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The fight to rethink (and reinvent) nuclear power

New nuclear energy technology has come a long way — but can we get over our fears?

In 2011, following the Fukushima Disaster in Japan, Germany’s Chancellor Angela Merkel announced that the country would completely phase out its use of nuclear power by 2022. This move was hailed by anti-nuclear activists, but criticized by some environmentalists: At a critical moment in the fight against climate change, it took away a working clean power source.

“When you look at the technology, and you ask yourself, how are we going to solve this problem of climate change, and how are we going to decarbonize? To not have nuclear energy on the table makes the job much harder,” said Per Peterson, a professor in UC Berkeley’s department of nuclear engineering.

The Fukushima Daiichi Nuclear Power Plant came online in the early ‘70s. Much has changed in the world of nuclear power plant design since then. Peterson is one of the researchers working on next-generation reactors, designed to be so safe that even Homer Simpson couldn’t cause a meltdown.

“In the last 20 or 30 years, we've developed different types of fuel, which, in fact, physically cannot melt,” said Peterson.

Peterson works with pebble-bed reactors, which use small spherical fuel “pebbles” where the radioactive material is encased in a ceramic shell that can withstand extremely high temperatures. In the case of a power outage or other problem, fuel pebbles empty into a holding tank where they don’t need water or other cooling systems like older reactor designs.

The kind of nuclear power plants you picture from The Simpsons or The China Syndrome, are mostly due to be decommissioned by midcentury. And they won’t be replaced in kind: New reactor designs eliminate the risk of meltdowns, operate at much lower pressure than older designs and use fuel more efficiently to reduce waste.

None of these advances can fully overcome nuclear energy’s biggest obstacle: fear. While many nuclear worries are overblown, Dan Kammen, also a professor in the department of nuclear engineering at UC Berkeley, is clear that nuclear power’s bad reputation has been well-earned.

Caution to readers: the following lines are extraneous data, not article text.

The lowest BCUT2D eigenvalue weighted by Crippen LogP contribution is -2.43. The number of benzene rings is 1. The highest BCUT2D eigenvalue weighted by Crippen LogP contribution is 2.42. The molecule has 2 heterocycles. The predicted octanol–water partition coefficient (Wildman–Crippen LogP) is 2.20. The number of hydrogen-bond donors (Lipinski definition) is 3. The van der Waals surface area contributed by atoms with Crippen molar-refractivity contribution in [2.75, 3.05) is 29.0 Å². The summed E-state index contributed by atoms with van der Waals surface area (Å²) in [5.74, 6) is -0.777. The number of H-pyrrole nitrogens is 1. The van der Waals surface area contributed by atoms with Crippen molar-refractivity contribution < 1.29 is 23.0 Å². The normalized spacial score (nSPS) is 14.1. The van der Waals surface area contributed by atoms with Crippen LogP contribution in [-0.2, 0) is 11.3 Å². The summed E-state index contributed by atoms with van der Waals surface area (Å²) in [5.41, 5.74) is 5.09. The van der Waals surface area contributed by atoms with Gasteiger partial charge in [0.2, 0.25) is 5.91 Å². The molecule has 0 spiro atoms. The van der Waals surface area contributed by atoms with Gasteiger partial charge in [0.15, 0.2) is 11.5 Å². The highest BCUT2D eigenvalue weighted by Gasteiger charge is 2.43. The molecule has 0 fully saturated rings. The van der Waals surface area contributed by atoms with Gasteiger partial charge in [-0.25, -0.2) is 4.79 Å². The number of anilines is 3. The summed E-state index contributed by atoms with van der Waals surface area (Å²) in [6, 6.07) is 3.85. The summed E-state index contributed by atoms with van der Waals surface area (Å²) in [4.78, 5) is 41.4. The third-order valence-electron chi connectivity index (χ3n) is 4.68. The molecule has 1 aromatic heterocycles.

“When you have spill of solar energy, what's that called? It's a sunny day, right? No one objects,” said Kammen. “Well, you have a spill of nuclear power, it's not a sunny day.”

Perception of nuclear power plants has been deeply colored by the rare catastrophes — Fukushima, Three Mile Island, Chernobyl — so much so that people rarely consider how they compare with fossil fuel plants.

“Nuclear is massively safer than coal,” said Kammen. “I'd much rather have a nuclear plant nearby my home than a coal-fired power plant. When you look at the number of deaths on an immediate basis, even one of these horrible nuclear accidents or long-term from a coal plant, there really is no comparison.”

Not only is coal responsible for many more deaths and illnesses than nuclear energy, coal ash emits more radiation into the environment than nuclear plants. This isn’t hard to do: Living near a nuclear plant for a year exposes you to less radiation than you get from eating a single banana.

Even if we overcome the technical, logistical, and financial hurdles, can we ever get past our own fears?

Watch the video above with Per Peterson, Dan Kammen, and others working on how nuclear energy could play an important role in a carbon-free world.

Find out more about the latest thinking on clean energy and climate change solutions at

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